Jennifer Ahern head shot

Jennifer Ahern

Title
Professor
Department
School of Public Health
Research Expertise and Interest
mental health, epidemiology, social epidemiology, population health, neighborhood characteristics and health, methodological issues and novel methodological applications in social, traumatic events, substance use, behavioral health, birth outcomes and maternal health
Research Description

Dr. Jennifer Ahern, PhD MPH, is Associate Dean for Research and Professor of Epidemiology at University of California, Berkeley, School of Public Health. She examines the effects of the social and physical environment, and programs and policies that alter the social and physical environment, on many aspects of health (e.g., violence, substance use, mental health, and gestational health). Dr. Ahern has a methodological focus to her work, including application of causal inference methods and semi-parametric estimation approaches, aimed at improving the rigor of observational research, and optimizing public health intervention planning. Her research has been supported by a New Innovator Award from the National Institutes of Health (NIH), Office of the Director.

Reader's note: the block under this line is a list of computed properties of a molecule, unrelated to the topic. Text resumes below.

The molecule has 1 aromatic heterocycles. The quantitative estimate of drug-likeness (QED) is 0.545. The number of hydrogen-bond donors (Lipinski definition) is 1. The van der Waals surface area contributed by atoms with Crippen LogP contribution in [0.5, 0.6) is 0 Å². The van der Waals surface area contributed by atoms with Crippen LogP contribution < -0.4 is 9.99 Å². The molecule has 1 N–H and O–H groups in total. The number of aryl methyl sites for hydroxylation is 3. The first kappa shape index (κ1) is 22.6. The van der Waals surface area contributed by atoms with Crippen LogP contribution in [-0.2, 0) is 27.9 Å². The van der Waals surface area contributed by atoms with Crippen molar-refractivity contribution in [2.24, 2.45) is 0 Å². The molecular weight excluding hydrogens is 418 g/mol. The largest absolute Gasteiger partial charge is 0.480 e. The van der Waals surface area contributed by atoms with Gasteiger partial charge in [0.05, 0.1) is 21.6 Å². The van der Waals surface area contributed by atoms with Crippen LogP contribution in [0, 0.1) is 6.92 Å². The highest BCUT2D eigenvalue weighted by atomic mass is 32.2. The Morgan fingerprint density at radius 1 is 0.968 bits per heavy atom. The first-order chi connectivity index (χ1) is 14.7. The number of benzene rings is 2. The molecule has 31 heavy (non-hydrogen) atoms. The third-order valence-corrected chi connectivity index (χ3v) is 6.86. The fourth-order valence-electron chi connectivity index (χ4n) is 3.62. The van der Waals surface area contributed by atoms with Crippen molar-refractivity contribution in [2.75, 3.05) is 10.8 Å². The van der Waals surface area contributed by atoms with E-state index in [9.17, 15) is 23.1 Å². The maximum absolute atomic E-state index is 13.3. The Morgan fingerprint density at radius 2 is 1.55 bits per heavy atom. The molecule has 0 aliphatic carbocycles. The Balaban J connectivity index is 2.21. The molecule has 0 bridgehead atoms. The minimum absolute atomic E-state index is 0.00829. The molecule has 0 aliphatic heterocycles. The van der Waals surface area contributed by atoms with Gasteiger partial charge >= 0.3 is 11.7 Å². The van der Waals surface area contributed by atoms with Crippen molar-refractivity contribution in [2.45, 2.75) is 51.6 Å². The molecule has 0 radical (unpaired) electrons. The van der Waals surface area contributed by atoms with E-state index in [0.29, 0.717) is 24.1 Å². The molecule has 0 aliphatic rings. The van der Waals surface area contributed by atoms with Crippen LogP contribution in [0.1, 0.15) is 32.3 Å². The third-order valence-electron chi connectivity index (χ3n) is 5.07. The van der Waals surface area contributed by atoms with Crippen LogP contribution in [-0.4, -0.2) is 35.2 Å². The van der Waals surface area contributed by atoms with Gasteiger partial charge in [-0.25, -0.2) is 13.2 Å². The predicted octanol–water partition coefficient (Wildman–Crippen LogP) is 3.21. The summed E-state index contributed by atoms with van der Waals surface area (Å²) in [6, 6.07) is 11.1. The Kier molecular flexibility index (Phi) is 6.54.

In the News

November 19, 2019

Depression puts South African girls at higher risk of contracting HIV

Teen girls in South Africa face an extraordinary threat of HIV: By the time they reach adulthood, one in four South African girls will have contracted the virus, and most are first infected during adolescence. Experiencing depression puts these girls at even higher risk of HIV infection, reveals analyses led by researchers at the University of California, Berkeley, and based on a longitudinal study led by colleagues at the University of North Carolina and the University of the Witwatersrand, South Africa.

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In the News

November 19, 2019

Depression puts South African girls at higher risk of contracting HIV

Teen girls in South Africa face an extraordinary threat of HIV: By the time they reach adulthood, one in four South African girls will have contracted the virus, and most are first infected during adolescence. Experiencing depression puts these girls at even higher risk of HIV infection, reveals analyses led by researchers at the University of California, Berkeley, and based on a longitudinal study led by colleagues at the University of North Carolina and the University of the Witwatersrand, South Africa.
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